Grounded In Safety

As competition escalates on the court so too can tempers. In one of our parks one tragic incident reinforced the need to separate cars from people under certain conditions. A basketball game turned tragic when a young man became so angry over the events in a game that he walked a few short steps to his car and returned with a handgun. Seconds later another young man was shot and died.

Territorial Reinforcement

Activity Nodes – Consider carefully the location of parking lots in relation to activity components. So too, consider activity nodes in proximity to other park components. Twenty-something male basketball games can and often do generate some blue language. Don’t locate children’s playgrounds nearby. Moms won’t appreciate it and your staff will hear about it often.

Restrooms — Where possible, separate free standing restrooms from parking areas. This will help eliminate deviant activity in these facilities. Design interior and exterior surfaces to be durable, vandal resistant and to facilitate maintenance and odor control.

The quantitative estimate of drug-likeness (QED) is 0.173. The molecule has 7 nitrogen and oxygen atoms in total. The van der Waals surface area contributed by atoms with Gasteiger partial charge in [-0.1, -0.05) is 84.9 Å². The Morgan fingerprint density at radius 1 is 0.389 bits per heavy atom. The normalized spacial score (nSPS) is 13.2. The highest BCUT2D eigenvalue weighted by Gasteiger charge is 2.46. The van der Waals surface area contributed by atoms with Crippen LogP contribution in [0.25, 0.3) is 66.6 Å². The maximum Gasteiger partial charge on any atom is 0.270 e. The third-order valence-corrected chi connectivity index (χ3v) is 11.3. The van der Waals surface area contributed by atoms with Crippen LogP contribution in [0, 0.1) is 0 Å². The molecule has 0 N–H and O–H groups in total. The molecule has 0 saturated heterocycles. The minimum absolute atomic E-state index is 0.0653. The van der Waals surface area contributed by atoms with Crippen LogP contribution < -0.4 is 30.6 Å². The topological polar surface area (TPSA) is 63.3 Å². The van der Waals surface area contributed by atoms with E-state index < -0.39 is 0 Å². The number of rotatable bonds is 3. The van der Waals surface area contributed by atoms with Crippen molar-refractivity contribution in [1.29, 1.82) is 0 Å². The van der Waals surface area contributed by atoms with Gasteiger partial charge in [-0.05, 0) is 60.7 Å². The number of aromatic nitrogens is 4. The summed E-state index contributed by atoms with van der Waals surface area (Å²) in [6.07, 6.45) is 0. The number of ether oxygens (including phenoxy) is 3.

Activity mix –- Design park spaces for overlapping and concurrent uses. This will encourage greater length of stay by park users, thus reducing opportunities for abusers.

Shade -– During hot weather months shade in parks is critical to length of stay by patrons. If the landscaping does not provide it naturally, build it in using shade canopies over playgrounds and bleacher/spectator areas. Don’t forget to shade the areas where mom sits to watch the tots on the playground.

Site Furnishings -– Comfortable seating areas with water fountains close by are another way to increase length of stay by park users. Consider installing park benches in a way that several are installed end to end. This allows larger families and groups to be able to sit together. Unfortunately park benches in some of our urban settings have become sleeping stations for vagrants. If you select benches with arm rests this will discourage that. Don’t forget the shade.

As our urban spaces become more populated CPTED principals make good sense. Employing them will increase length of stay by park users who will use your parks for their intended purpose. Their increased satisfaction with our public parks is really what we are all about. Give it a try.

William Potter is the parks and recreation division manager for Orange County Parks, Florida. He can be reached at

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